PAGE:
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On the Power of Disciplined Investing

The markets have been doing really well for a really long time. They’ve just kept going up since the global financial crisis in 2009 – aside from the usual short-term blips (which have gotten pretty blippy at times). But what goes up must come down, and a lot of people are starting to think this bull market is looking a little less buoyant.

And they want to do something about it.

Now, I have no idea what the markets are going to do (if I did, I’d be sitting on my private island and not writing this right now). I have no idea if the market will keep going up, or if next year will be another 2008. There’s simply no way for anyone to know. The financial media is all too happy to give you their take on what is to come, but they aren’t any more prescient than anyone else. They’ll likely be right about half of the time, and wrong about half of the time – just like anyone else. And while an individual prognosticator may string together some lucky calls, it’s still just luck. But for all of the short term noise, disciplined investors tend to do really well over the long term.)

But this doesn’t mean you should be tinkering with your allocation. It also doesn’t mean you should sit around doing nothing. It does mean you need to keep your portfolio tuned to your appropriate risk tolerance. You should do two specific things (no matter what you think the markets will do):

  • Periodically re-evaluate your risk tolerance
  • Rebalance your portfolio to keep your risk levels where you want them

By doing these two things, you’ll make sure you’re prepared for whatever the markets decide to do.

Your Portfolio Shouldn’t Be a Roller Coaster

It sounds trite, but what you put in your portfolio determines the returns you get out. Your asset allocation is your portfolio’s blueprint, and it should be designed to help you reach your retirement income goals.

A big part of this is based on your risk tolerance – a sort of personal speed limit on how much risk you can handle in your portfolio before you start losing sleep. Many people try and stretch to meet their retirement income goals, so their risk tolerance is their limiting factor. When they reach beyond their risk tolerance to get higher returns in the good times, there’s a good chance they won’t stay disciplined in the bad times.

Figuring out your risk tolerance is one of the most important steps in determining your asset allocation. It’s a difficult and ongoing question. People tend to tolerate less risk as they get older, so you have to keep testing the water to see how your tolerance has changed.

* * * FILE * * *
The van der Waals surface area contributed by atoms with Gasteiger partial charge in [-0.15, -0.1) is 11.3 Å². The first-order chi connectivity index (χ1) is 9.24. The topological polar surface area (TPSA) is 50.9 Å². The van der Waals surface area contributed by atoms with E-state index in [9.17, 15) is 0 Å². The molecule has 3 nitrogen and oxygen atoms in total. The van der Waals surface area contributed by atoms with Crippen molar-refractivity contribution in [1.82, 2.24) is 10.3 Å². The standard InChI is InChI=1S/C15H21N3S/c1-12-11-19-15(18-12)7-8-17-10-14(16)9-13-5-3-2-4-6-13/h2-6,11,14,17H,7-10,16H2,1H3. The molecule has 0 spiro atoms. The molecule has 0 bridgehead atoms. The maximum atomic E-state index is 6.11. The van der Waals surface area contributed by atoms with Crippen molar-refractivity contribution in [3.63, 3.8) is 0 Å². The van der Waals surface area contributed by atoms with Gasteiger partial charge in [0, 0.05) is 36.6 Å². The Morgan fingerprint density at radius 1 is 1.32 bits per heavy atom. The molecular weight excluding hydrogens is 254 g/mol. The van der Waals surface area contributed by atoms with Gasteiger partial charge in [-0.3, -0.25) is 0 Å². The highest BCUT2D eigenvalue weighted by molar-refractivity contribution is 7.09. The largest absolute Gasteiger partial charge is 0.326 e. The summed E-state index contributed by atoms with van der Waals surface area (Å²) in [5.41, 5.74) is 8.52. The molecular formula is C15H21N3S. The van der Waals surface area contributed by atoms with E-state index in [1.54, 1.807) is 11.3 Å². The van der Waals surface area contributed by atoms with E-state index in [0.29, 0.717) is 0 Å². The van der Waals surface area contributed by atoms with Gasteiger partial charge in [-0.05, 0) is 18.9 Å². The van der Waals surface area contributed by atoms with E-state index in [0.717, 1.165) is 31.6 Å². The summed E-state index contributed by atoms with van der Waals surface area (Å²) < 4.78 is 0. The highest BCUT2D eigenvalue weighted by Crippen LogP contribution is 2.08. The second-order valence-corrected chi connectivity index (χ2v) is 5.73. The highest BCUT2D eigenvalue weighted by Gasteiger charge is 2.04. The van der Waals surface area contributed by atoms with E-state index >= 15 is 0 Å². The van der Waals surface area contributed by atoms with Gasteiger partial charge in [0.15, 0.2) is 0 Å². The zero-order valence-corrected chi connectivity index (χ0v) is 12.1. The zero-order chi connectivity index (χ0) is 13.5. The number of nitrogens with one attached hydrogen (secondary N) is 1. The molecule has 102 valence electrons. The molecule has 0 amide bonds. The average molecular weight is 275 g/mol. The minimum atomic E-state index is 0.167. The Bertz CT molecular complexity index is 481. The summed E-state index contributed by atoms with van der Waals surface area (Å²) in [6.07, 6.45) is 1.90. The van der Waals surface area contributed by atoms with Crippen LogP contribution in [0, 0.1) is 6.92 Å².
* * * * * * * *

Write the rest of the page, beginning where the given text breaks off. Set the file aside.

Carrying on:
And to make matters even worse, getting this wrong can sidetrack your retirement. The cost of taking too much risk is pretty obvious – when the markets start dropping you won’t be able to stick it out and you’ll miss the recovery.

The flipside can lead to exactly the same roller coaster. If you are in too conservative of a portfolio during the good times, it’s easy to start worrying about the returns you’re giving up. Then you start bumping up the risk in your portfolio so you don’t miss out on the returns everyone else is bragging about.

This would be fine if you did it in a controlled manner and brought yourself up to where you should be – but we all know that’s not what happens. I know how much a serving of ice cream is, but somehow the pint of Ben & Jerry’s ends up disappearing. It’s the same thing when you start adding on risk to “catch up.” You’ll probably end up taking on too much – and then the downturn hits, and you end up panicking and selling.

In other words, you end up buying high and selling low – the exact opposite of what you want to do when you invest. You want to find the portfolio that will help you stay the course – your goldilocks portfolio.

Figuring Out Your Risk Tolerance is Hard

So risk tolerance is important. That’s true, but how do we take that information and turn it into an asset allocation you can use? As humans, we are wildly overconfident about how much risk we can handle, but we also need to beware of recency bias, which means the things that have happened most recently have an outsized impact on our decision-making process. It can be hard to see beyond your current situation, and that’s why recency bias is so dangerous.